It’s been difficult to keep up on all the new information, he said. Workers at the Wisconsin Historical Society, who have the responsibility for documenting mounds, have been finding dozens of new mounds.

    “The majority of mounds in Wisconsin are connected to the Ho-Chunk people,” he said. “It’s pretty obvious that the Ho-Chunk people have been here forever and they are living in the same places that the mounds are built. As one Ho-Chunk elder once said, ‘Who else could have built them?’”

    The effigy mounds were probably built at a time when what is now the Ho-Chunk territory was part of a larger group of related people, for example the Ioway people, who split off. It is safe to say that the Ho-Chunk people are among the ancestors of the mound builders. Some other people are, too, who are closely related, he said.

    “In regards to the effigy mounds, the forms are very familiar to Ho-Chunk people because these are clan animals and also the great spirits. There is a great correspondence with Ho-Chunk traditional beliefs and effigy mound forms. We have derived a lot of our interpretations about the ancient effigy mounds by taking a closer look at traditional Ho-Chunk beliefs,” Birmingham said.

    In the last chapter of the book, it is described about modern preservation efforts of the mounds. Harry Whitehorse made a tree trunk sculpture to honor his ancestors. The tree trunk rotted, so it was replaced with a bronze sculpture, he said. Ho-Chunk people and members of other tribes have gathered at these mound groups in the Madison area to honor their ancestors and to emphasize this whole concept of preservation.

    Although each mound group has its own characteristics and magnificence, one group stands out to Birmingham.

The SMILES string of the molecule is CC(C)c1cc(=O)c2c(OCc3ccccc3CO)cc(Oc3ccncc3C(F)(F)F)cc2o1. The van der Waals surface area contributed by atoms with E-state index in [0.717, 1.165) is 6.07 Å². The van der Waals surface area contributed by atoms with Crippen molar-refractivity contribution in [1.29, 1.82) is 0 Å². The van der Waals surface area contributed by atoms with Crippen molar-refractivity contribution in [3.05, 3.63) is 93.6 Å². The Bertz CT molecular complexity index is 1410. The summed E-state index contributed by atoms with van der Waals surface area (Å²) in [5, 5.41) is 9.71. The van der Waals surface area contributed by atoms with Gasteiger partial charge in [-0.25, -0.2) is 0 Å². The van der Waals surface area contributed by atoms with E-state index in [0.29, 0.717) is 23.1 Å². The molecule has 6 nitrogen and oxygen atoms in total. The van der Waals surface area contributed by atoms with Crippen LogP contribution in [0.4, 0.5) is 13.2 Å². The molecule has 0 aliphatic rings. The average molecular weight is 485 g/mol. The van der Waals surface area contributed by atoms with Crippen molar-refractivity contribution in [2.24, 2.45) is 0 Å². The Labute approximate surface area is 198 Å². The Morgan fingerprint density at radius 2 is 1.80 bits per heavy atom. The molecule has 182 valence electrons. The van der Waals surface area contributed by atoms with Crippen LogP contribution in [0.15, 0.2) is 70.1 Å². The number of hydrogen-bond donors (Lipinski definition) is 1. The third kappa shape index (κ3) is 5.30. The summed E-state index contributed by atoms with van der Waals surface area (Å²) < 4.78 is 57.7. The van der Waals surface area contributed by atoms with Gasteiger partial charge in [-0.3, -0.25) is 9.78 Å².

“If I were to highlight one beautiful group, it would be the Kingsley Bend mound group along the Wisconsin River. It is now owned by the Ho-Chunk Nation and is beautifully maintained. They are different types of mounds built over a 1,000 year period, so it illustrates the history of mound building,” he said.

    During the hearings at the state capitol over protection of the mounds, Birmingham was one of the professional witnesses in the early hearings. During the hearing, many native and non-native people voiced their opinions for continued mound protection, which went across political party lines.

    “The people who were advocating for weakening mound protection were surprised at how much the public are now aware of this cultural treasure. It is of native origin, but gives a lot of pride to residents of Wisconsin in general,” he said.

    Birmingham believes that lawmakers are now less likely to allow discretion of mounds because residents are now aware of their existence and now realize that they are burial places, along with increasing knowledge of how poorly native people have been treated and how native people have persisted through time.

    “Mound building era was a relatively short period of time,” he said. “There are records of people in Wisconsin going back 12,000 years. The mounds, in general, were only built over a 2,000-year period, ending about 1200 A.D. The customs changed after that and they didn’t build mounds, which is a subject of continued research of why not before or after that period.”